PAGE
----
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Pile of newspapers.jpg

The case surrounding the horrific murder of Meredith Kercher and subsequent reporting on the convicted (now acquitted) killers is well-trodden ground in terms of feminist critique. I’ve tended to avoid comment or speculation myself on the basis that I have personally found it very difficult to judge the complex details of the case itself when it has always been apparent that -guilty or not- Amanda Knox has been subject to an uncomfortably sexualised and irrelevant scrutiny by the media. It has often seemed as if some people would have had her thrown in jail for apparent crimes against female modesty. Of course, anger about this is no more justification for setting a convicted person free than anger about lack of closure for a murdered person’s family is for making sure someone is punished for it (at the possible expense of the truth and therefore genuine justice for the victim).

Needless to say, some of the language in the wake of Amanda Knox and Raffaele Sollecito’s acquittal has been as ridiculous as it ever was, with asinine statements about Knox, such as “saint or she devil?” appearing in much of the mainstream media alongside nothing more critical than a couple of quotation marks. Meanwhile, Raffaele Sollecito seems to have largely escaped such dichotomous caricaturing and Rudy Guede has “almost disappeared from media coverage” (raising questions about possible underlying racism).

Some of the comments on Yahoo have been equally frustrating. These have ranged from the usual implications that inappropriate behaviour is reason enough for punishment (“Where were the tears for the victim of this horrific crime? Tears for herself, but none, it would seem, for poor Meredith. – Just cartwheels in the police station where she was ‘helping the police with their investigation'”) to the frighteningly simplistic (“Her mobile phone was switched off at the same time of the murder along with her boyfriend’s. That alone is enough for her to rot in jail in my book”).

In the midst of all this, one particularly heartening bit of commentary I saw today came from Jane Moore’s column in The Sun. The piece doesn’t seem to be available online but the headline is Disgrace that Knox’s gender went on trial and Moore comments on the treatment of Knox on the basis of her “lack of emotion”, attractiveness and a trial seemingly conducted on “pejorative rhetoric”. It’s not often that I find myself agreeing with something in The Sun but, as with all the mainstream papers, feminist points do pop up from time to time and that surely deserves some credit:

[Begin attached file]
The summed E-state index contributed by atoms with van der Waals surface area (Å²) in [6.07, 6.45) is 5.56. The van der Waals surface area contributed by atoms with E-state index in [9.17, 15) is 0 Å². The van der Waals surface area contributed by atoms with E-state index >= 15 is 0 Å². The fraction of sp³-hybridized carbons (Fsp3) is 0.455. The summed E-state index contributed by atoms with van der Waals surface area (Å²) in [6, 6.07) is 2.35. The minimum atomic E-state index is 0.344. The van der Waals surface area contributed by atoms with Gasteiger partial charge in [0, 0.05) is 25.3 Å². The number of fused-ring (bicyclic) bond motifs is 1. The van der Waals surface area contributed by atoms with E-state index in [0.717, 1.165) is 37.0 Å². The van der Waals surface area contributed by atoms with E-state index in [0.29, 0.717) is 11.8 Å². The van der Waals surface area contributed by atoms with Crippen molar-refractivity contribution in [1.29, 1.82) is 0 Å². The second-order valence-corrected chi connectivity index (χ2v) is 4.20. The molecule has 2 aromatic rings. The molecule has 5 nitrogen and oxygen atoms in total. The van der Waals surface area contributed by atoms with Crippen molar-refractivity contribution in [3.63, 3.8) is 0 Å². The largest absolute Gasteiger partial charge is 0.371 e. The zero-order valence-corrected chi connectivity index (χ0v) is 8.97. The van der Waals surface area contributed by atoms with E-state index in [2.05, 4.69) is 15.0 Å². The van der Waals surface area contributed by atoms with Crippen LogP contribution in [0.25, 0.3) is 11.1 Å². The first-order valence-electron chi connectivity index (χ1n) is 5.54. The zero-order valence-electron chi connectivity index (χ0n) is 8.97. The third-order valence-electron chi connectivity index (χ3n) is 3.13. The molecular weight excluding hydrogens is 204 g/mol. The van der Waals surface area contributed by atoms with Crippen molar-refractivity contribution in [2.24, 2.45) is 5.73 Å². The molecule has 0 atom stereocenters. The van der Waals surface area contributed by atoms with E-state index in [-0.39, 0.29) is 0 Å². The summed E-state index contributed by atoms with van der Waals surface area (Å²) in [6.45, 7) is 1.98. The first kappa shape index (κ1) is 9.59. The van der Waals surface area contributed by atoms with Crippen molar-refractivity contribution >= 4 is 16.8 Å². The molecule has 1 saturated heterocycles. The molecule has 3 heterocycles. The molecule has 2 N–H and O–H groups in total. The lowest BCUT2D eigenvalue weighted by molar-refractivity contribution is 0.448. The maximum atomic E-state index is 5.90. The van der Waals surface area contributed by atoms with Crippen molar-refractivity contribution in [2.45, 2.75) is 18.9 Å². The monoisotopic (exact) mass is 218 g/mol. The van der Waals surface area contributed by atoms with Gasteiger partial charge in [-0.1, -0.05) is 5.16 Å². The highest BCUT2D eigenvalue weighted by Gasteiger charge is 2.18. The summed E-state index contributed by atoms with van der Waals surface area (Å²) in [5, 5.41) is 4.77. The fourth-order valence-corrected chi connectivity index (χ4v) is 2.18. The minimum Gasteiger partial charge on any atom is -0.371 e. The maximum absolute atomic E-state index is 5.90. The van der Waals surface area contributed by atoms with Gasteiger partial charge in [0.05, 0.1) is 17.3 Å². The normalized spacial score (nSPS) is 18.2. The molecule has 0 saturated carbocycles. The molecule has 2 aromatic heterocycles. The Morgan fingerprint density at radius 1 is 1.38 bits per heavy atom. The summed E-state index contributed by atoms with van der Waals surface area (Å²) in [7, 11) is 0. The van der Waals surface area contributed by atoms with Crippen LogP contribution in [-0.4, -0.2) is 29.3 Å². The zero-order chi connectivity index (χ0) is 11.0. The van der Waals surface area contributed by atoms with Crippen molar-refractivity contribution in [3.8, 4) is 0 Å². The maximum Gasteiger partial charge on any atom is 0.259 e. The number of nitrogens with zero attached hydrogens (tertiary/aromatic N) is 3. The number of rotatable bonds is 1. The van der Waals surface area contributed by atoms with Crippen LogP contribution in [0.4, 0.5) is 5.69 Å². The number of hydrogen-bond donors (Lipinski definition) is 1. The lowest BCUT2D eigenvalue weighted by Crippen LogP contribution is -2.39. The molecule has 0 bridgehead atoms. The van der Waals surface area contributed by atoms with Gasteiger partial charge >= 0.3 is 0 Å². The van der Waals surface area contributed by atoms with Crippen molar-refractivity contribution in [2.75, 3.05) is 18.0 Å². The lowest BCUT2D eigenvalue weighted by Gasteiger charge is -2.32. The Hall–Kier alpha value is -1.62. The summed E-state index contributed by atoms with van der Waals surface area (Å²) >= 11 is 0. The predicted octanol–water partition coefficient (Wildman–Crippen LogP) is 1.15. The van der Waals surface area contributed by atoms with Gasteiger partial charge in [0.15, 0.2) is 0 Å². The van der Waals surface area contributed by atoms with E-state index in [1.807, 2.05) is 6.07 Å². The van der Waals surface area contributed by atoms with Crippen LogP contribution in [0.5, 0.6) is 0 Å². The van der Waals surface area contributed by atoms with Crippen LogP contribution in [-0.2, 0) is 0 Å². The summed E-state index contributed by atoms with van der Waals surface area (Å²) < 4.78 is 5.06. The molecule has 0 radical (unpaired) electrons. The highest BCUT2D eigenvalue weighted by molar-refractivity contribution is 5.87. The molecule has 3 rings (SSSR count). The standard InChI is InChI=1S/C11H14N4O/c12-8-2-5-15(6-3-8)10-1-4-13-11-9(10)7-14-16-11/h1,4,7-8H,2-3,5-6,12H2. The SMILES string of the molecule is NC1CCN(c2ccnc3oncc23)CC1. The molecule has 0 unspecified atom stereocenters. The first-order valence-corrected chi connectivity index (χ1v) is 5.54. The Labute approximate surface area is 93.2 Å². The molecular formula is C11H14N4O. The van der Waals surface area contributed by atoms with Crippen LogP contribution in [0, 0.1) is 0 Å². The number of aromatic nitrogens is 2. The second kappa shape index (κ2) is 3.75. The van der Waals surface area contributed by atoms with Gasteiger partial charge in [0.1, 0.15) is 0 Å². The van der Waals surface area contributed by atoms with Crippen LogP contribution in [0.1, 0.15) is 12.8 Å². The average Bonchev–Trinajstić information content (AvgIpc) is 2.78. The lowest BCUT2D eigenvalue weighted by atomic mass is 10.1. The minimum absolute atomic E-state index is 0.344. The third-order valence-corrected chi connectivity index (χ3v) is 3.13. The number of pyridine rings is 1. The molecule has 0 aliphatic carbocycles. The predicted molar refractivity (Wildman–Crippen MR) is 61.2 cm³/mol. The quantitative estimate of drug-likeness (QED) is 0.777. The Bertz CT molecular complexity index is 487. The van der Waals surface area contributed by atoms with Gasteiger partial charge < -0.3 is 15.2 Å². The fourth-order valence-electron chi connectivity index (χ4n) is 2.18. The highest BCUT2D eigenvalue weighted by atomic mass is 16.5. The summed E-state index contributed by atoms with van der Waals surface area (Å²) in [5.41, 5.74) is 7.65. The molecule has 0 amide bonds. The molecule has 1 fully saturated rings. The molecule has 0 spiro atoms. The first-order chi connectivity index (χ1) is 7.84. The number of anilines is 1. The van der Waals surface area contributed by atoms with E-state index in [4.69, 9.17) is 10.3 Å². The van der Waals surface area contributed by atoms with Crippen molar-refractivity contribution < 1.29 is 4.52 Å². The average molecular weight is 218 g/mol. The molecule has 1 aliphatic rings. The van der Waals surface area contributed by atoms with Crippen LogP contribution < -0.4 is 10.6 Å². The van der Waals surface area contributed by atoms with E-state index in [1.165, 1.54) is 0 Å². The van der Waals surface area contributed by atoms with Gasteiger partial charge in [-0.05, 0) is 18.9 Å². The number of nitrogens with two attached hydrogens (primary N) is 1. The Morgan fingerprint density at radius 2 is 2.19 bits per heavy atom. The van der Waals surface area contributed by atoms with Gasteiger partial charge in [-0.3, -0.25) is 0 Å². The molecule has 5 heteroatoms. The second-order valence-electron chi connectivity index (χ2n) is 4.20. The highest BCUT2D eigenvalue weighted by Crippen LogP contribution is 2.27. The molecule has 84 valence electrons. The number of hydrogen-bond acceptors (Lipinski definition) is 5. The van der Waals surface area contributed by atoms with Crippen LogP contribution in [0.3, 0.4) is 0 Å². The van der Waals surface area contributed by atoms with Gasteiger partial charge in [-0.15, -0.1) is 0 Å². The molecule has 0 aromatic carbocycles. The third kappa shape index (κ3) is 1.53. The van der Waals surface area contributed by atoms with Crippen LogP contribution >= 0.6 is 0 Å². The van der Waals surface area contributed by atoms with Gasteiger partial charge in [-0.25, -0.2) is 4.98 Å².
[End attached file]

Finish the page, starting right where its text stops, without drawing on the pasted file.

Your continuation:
Amanda Knox inadvertently became her own worst enemy by doing cartwheels at the police station and smooching with Raffaele while other friends openly sobbed. Yes “Foxy Knoxy” is an attractive middle class woman who came across as an emotionally detached cold fish but does that make her a murderer? No…

Women, you see, are the fairer sex. This means that, according to some, we must immediately crumble in the face of adversity… Anything less and we are a betrayal of our gender and not to be trusted…

…It was this hackneyed mindset that saw Amanda Knox vilified as a woman who was “obsessed with sex and alcohol” (like many 20 year olds) and branded a ‘diabolical, demonic, satanic she-devil’…

Moore continues by reiterating that “the character assassination of Amanda Knox is the same old anti-female rhetoric” seen in the Madeline McCann case. She also mentions Knox’s lawyer’s “Jessica Rabbit” comparison (“she’s not bad, she’s just drawn that way”), inferring that Knox’s gender and attractiveness were on trial and rightly saying the media must take its share of the blame for this.

I don’t know what else Jane Moore has said about the matter over the years but I’d like to give a resounding “Hear, hear!” to some of what she said today. I’d like to think such acknowledgement in a mainstream tabloid will lead to this kind of unhelpful reporting becoming a thing of the past but I somehow doubt it.

Picture of three piles of newspapers, with some still bound towards the bottom, by johnthurm, shared under a creative commons licence.

Edit: End-part of title changed.